- Because Apple and Google certainly had no intention of supporting Facebook’s standard at the OS level, implementation falls onto individual apps.
- Facebook did an admirable job of defining the spec and how to implement it on the web side, but a terrible job at providing implementation resources to app developers.
- Over the last two years, even Facebook has failed to fully support their own standard.
What the Roots SDK Improves
Here’s the situation today: the App Links spec is robust and already widely implemented on the web, but very few apps are configured to take advantage of it. We see this as a wasted opportunity, so we decided to fill in the gaps.
Introducing the Roots SDK: an independent, self-contained library for iOS and Android that takes care of all the in-app App Links implementation details for you. If you want to launch another app from within your own, all you need to do is pass Roots a web URL corresponding to content you want. Roots will instantly parse all the App Links tags at that URL and open the destination app if it is installed. If not, you can define whether you want the user to be sent to the App/Play Store, or the web fallback URL.
On the other side, Roots provides a simple routing function to implement inside the destination app. It piggybacks on top of all the usual deep link standards (iOS Universal Links, Android App Links, and custom URI schemes) to automatically parse incoming App Links traffic and allow you to route the deep link where you want. And here’s the best part: if the URL you feed into Roots happens to be a Branch link (all Branch links conform to the App Links spec), then the context of the link will be preserved, even if the destination app is not yet installed. This means after the user installs the app and opens it the first time, they will still be sent to the right place.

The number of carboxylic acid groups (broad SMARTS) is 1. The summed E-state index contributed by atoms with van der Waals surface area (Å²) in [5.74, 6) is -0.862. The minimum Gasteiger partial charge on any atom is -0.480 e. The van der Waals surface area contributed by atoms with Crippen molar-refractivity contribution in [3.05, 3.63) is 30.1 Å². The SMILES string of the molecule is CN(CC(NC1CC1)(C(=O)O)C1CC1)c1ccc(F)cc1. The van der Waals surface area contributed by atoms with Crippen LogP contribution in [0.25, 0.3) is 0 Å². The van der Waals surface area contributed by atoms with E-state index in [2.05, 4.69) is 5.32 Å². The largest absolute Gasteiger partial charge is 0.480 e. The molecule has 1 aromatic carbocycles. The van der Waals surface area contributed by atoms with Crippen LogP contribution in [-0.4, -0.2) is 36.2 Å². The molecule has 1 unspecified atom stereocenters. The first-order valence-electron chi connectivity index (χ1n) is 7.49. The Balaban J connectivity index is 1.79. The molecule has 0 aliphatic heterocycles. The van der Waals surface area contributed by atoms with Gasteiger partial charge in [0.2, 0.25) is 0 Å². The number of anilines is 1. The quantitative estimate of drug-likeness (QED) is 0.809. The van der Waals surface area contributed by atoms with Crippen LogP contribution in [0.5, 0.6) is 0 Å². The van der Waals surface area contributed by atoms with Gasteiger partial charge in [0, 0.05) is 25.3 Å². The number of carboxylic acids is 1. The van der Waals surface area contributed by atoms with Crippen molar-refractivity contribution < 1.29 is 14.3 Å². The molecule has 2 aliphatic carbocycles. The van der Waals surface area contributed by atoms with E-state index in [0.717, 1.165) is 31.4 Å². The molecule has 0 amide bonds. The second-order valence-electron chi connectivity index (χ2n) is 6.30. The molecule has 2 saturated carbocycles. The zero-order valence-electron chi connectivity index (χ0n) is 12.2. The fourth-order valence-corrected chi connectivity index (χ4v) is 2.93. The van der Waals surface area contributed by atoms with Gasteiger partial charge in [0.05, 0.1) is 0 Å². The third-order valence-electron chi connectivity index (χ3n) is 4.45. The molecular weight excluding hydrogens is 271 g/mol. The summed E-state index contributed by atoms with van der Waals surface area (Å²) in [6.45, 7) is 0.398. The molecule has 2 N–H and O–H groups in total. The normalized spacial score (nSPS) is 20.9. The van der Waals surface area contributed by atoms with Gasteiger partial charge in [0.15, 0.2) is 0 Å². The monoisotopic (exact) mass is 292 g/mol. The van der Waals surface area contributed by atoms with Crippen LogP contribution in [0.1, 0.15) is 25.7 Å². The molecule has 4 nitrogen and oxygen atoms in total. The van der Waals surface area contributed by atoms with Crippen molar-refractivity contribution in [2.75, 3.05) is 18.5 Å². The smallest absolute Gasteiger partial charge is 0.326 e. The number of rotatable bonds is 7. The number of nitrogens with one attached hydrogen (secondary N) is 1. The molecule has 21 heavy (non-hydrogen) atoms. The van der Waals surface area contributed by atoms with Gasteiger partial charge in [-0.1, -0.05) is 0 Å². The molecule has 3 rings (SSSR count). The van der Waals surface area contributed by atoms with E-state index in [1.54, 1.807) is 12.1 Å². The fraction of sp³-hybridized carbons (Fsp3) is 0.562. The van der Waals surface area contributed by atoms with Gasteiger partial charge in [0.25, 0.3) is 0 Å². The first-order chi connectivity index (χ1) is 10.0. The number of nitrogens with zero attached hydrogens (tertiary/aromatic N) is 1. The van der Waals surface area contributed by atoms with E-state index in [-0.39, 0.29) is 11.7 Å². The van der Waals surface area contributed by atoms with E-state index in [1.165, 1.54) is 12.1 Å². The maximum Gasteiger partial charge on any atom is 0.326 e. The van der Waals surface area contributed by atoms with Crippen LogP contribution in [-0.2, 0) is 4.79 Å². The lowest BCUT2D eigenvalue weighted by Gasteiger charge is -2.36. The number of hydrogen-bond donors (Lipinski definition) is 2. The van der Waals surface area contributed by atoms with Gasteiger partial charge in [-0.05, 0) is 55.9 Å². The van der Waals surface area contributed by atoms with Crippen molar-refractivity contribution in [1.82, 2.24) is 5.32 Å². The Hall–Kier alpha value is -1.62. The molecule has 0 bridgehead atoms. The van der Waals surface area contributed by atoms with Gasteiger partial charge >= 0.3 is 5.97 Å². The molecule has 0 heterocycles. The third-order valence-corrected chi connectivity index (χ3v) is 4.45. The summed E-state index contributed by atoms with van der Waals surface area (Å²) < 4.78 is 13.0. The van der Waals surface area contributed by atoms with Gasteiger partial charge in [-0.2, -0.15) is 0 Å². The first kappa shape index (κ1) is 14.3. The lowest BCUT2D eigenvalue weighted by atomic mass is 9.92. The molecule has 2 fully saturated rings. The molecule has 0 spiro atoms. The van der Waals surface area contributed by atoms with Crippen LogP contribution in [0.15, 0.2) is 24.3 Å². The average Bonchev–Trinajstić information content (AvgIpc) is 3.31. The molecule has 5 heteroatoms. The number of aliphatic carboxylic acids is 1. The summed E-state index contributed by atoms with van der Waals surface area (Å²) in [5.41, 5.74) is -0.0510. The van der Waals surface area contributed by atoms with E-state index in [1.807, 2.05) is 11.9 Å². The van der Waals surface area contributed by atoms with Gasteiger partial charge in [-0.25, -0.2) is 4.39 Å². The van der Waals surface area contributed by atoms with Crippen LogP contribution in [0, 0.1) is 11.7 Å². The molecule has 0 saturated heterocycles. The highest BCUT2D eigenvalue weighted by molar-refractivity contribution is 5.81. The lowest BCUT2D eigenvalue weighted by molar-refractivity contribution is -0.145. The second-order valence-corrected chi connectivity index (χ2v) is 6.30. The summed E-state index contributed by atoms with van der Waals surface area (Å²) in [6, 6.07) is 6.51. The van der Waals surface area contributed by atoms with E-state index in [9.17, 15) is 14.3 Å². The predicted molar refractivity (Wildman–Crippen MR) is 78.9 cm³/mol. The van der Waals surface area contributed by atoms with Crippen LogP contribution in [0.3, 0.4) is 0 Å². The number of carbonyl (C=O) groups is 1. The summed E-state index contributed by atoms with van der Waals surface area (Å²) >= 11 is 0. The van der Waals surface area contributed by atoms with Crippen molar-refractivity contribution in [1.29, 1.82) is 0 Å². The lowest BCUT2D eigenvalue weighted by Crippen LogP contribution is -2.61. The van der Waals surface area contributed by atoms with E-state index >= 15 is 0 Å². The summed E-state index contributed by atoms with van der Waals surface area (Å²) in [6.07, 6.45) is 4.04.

A Real Life Example of Roots
With the example above, a Roots implementation would look like this:
- In the recipe app, define all the grocery items needed for a given recipe.
- On the grocery app’s website, build a page (either manually or programmatically) containing a list of those grocery items, and add App Links tags to identify it and pass the context (the items) through to the grocery app itself.
- Inside the recipe app, pass the URL of this page to the Roots SDK.
- If the grocery app is installed, it will open immediately. If not, the web page will load instead.
- Inside the grocery app, use the routing function built into Roots to parse the incoming context (the items) and add them to the user’s cart.
Where Branch Links Fit In
If you are still wondering whether Branch and Roots work together, and whether you can use one without the other, the answer is both questions is yes. Roots and Branch are completely separate, but are a perfect complement for each other. When a Branch link is passed to Roots, the destination app gets access to attribution data and deferred deep linking through install, just like all other Branch link traffic. For the recipe and grocery example, all you would need to do is create a Branch link containing data keys for each ingredient, and then pass that link URL into Roots.
Our hope is that Roots makes life a little bit easier for mobile app developers everywhere, and we can’t wait to see the new experiences you will build. Let’s go fix the mobile linking ecosystem.